Today, companies expect managers to work in complex and multicultural environments with multiple external actors outside of historical team and organisational boundaries. So the need for high-performing teams has never been greater.
Managers are expected to move from country to country, and manage in a change-oriented environment. So diversity is an everyday reality for many team leaders. At their best, diverse teams promise information sharing and exchange, team learning, and improved group decision quality. At their worst, they have the potential for a downward spiral of debate, conflict, and poor performance. Indeed, many studies, including my own, find that diverse teams often underperform their more homogeneous counterparts.
So how does a team leader maximise learning and information exchange in order to get the most from diversity around the table, while at the same time managing the risk of conflict and poor cohesion? The traditional emphasis has been on team leaders encouraging cooperation between teammates by aligning individuals around shared goals. Cooperation is critical for an effective team, but as diversity increases in work teams, it is simply not enough.
Perhaps more important is coordination. Coordination is distinct from cooperation. It is about interacting individuals achieving reciprocal predictability of action rather than willingness to work together. Failure to cooperate is caused by people’s unwillingness to work together due to unshared or conflicting individual goals. Failure to coordinate is an inability to work with others effectively due to miscommunication. Cooperation is about motivation to work together, coordination is about ability. And it is well known that even groups that are highly motivated to work together are likely to suffer poor performance when they neglect group coordination.
Research from across the social sciences, including organisation theory, behavioural economics, social psychology and psycho linguistics all show that coordination problems arise due to lack of common ground, defined as ‘knowledge that is shared and known to be shared.’ Diverse groups fail when individuals talk past each other.
For example, a product launch team can easily agree that building trust with customers is critical to product success and brand reputation. But trust means different things to different people. For some, trust means benevolence – taking care of people when they are vulnerable. For others, trust means behavioural integrity – following through on promises made. This misunderstanding can lie dormant in a group until a crisis emerges that puts these two understandings of trust at odds with each other.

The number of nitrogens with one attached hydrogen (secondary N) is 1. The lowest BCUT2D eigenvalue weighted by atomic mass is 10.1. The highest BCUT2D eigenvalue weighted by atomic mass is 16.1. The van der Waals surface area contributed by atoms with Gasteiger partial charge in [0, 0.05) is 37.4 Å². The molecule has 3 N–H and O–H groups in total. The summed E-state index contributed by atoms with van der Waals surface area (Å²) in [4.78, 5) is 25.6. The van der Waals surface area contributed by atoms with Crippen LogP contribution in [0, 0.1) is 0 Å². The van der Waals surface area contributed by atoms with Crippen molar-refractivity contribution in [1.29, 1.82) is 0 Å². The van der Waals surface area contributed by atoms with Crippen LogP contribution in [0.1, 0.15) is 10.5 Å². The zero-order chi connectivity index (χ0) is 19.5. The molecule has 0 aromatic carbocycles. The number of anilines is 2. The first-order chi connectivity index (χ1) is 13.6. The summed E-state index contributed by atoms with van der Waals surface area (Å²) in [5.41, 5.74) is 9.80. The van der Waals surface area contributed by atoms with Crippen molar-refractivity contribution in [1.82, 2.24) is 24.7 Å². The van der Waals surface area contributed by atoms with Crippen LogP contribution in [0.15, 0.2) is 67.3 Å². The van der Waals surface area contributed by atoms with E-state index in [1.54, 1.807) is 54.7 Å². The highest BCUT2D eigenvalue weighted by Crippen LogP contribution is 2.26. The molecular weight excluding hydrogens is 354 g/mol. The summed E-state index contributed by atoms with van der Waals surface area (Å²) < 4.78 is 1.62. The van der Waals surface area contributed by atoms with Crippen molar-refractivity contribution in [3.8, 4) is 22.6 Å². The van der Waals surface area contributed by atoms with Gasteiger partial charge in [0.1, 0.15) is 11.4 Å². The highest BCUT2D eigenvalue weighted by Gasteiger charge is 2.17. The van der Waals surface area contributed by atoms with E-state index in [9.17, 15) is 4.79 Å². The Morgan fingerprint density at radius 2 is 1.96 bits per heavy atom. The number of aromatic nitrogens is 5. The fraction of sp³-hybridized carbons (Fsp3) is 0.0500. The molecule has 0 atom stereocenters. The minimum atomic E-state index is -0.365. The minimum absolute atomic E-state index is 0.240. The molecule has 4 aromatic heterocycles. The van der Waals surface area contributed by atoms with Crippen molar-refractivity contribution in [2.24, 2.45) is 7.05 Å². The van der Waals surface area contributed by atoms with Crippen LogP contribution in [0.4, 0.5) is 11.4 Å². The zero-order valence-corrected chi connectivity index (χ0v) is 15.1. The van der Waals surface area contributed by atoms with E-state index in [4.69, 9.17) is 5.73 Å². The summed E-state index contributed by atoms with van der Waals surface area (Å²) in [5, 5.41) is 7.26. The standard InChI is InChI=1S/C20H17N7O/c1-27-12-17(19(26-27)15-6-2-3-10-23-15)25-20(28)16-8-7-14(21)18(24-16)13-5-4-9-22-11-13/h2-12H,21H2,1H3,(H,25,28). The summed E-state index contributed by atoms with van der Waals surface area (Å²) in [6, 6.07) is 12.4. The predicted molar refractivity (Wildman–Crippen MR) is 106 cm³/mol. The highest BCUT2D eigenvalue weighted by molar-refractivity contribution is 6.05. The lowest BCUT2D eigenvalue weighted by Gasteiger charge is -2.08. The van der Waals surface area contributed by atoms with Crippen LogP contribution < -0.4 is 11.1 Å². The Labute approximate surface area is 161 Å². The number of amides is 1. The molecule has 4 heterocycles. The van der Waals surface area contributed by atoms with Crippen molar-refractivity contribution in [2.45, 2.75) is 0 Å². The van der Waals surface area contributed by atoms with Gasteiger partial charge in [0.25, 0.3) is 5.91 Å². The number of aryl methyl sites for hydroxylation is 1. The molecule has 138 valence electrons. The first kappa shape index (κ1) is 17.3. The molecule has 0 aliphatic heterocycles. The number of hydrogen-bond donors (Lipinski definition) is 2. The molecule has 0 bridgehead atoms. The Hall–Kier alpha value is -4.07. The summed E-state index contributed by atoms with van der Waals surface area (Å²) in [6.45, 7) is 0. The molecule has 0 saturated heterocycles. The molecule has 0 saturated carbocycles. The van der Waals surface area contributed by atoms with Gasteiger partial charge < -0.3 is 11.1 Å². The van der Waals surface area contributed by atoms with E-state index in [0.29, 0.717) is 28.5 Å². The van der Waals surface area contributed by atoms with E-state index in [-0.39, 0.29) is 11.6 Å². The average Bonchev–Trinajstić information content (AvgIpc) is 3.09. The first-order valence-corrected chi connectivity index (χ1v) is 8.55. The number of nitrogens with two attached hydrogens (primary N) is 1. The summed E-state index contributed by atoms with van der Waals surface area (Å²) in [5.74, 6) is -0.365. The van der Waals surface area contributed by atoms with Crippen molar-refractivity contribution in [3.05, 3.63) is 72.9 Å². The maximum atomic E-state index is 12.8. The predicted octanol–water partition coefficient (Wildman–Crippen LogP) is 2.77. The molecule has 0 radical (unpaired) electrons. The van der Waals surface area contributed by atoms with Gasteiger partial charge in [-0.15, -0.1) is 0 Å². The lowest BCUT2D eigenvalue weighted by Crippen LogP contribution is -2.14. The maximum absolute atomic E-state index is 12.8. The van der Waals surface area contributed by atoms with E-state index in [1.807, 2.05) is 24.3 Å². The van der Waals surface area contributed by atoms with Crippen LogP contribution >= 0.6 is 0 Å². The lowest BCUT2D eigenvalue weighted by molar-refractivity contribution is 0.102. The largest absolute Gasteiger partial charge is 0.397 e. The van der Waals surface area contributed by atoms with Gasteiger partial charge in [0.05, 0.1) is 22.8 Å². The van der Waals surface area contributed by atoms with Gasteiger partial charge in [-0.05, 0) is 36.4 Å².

When the launch date of a new or improved product approaches but some important flaw is discovered, is it more important to launch on the promised date, albeit with a flawed product? Or is it better to delay launch until you get the product right, no matter the delay? That depends on one’s view of trust.
To improve the chances of coordination success in diverse teams, there are a number of things team leaders can do:
- Make a point of visible diversity. When your team sees visible diversity, it is more likely to anticipate coordination challenges and thus proactively resolve them before they disrupt the group.
- Encourage your team to see coordination failure as normal. When something goes wrong in a team, members tend to search for other members to hold accountable. This is dangerous in any team, but especially a diverse one where minority, new, or ‘different’ individuals will tend to get assigned blame, alienating those individuals and reducing their motivation to cooperate.
- Emphasise shared values and identity. To build good will and trust that can survive coordination failure, your teammates all need to see a shared fate where everyone should continue to cooperate with each other.
- Take the time to define clear goals at the outset. The more diverse the team, the further back the team has to go to find common ground and get started. Carefully define outcomes from the very beginning.
Randall S Peterson is professor of organisational behaviour and academic director of the Leadership Institute, London Business School